Land Of The Lost really begins to pile on the mythology of its pocket universe by throwing viewers the best curve ball since the existence of the Sleestaks, while injecting the creepy creatures into the latest exercise for good measure.



Where are we? What is this place?

Walker Edmiston guests on the show as a civil war survivor, a confederate soldier. The little known Edmiston has made quite a career of character acting.

Edmiston, lo and behold was the voice of Sigmund The Sea Monster in Sigmund And The Sea Monsters (1973-1978). He delivered voice work for H.R. Pufnstuf (1969) and gosh darn Ernie The Keebler Elf.

He appeared in everything from Buck Rogers In The 25th Century to The Dukes Of Hazzard.



The actor even handled the voice of Balok in the Star Trek: The Original Series, Season One, Episode 10, The Corbomite Maneuver. And while Edmiston plays a significant role here in building on the Land Of The Lost universe it would not be his last and only experience. Edmiston would return as Enik The Altrusian, costumed as the intellectual root of the Sleestak race, in Land Of The Lost, Season One, Episode 6, The Stranger.



Land Of The Lost, Season One, Episode 4, Downstream wastes no time in establishing its clever intentions to build continuity and establish a set of operating characters and rules within its "closed" pocket universe. Just as Chaka and his band of primitives would make numerous appearances and return in future episodes, the Sleestaks arrive once again here (you could never get enough of the Sleestaks) along with Dopey who returns from his Episode 3, Dopey.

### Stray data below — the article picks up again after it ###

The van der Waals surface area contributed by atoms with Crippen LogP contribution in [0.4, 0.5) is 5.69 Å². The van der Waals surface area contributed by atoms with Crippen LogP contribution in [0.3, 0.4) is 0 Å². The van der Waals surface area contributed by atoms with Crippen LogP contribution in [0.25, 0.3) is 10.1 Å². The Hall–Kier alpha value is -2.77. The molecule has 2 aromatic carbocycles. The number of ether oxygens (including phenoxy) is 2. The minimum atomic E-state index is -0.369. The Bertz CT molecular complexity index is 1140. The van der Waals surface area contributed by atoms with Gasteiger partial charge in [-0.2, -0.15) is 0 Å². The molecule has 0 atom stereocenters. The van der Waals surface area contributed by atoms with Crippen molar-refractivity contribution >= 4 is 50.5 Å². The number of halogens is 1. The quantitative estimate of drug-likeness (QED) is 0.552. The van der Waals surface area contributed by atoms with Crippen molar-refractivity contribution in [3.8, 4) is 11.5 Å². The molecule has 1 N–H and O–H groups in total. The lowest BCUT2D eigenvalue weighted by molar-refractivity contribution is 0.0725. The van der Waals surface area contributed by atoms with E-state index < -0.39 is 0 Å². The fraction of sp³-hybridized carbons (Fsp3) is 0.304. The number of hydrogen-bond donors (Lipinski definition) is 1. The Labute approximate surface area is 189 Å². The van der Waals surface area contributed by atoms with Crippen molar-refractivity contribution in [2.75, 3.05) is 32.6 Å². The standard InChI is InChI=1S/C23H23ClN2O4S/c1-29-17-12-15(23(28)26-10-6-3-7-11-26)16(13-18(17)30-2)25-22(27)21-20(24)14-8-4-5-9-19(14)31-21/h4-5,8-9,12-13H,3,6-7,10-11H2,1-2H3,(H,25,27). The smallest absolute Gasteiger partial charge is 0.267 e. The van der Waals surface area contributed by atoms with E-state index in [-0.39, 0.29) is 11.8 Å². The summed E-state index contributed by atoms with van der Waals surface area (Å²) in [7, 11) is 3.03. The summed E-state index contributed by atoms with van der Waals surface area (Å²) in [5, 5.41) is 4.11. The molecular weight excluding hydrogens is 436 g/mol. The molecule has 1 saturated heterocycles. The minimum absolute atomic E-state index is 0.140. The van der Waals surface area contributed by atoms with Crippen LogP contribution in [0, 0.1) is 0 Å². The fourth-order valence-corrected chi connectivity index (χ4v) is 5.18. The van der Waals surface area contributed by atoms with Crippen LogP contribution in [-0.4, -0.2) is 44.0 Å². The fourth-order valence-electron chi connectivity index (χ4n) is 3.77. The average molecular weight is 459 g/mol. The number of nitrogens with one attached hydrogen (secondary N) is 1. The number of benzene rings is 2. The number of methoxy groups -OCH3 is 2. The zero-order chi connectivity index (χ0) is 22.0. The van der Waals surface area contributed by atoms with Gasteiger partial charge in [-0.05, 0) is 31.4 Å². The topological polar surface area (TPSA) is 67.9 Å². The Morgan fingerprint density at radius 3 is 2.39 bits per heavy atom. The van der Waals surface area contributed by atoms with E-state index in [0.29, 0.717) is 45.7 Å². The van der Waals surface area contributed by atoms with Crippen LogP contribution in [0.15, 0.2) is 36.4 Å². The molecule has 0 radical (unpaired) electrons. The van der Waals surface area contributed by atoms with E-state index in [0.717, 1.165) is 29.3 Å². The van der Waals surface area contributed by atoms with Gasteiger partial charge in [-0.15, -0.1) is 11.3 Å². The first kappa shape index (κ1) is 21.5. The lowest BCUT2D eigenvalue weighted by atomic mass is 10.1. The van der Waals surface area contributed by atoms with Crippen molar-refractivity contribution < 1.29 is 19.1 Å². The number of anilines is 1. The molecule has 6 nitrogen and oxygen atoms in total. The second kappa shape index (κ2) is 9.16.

Dopey catches Marshall, Wil and Holly floating off downstream on their raft.

When the trio meet former Confederate fighter Mr. Collie and his faithful cannon it's another fascinating interaction.



The man has miraculously kept the Sleestaks at bay, but he has also discovered along with our heroic family the value of the various colorful crystals when struck together can create blinding light or explosions. This is the land of the lost and the mysterious and the unknown as our family learns to survive.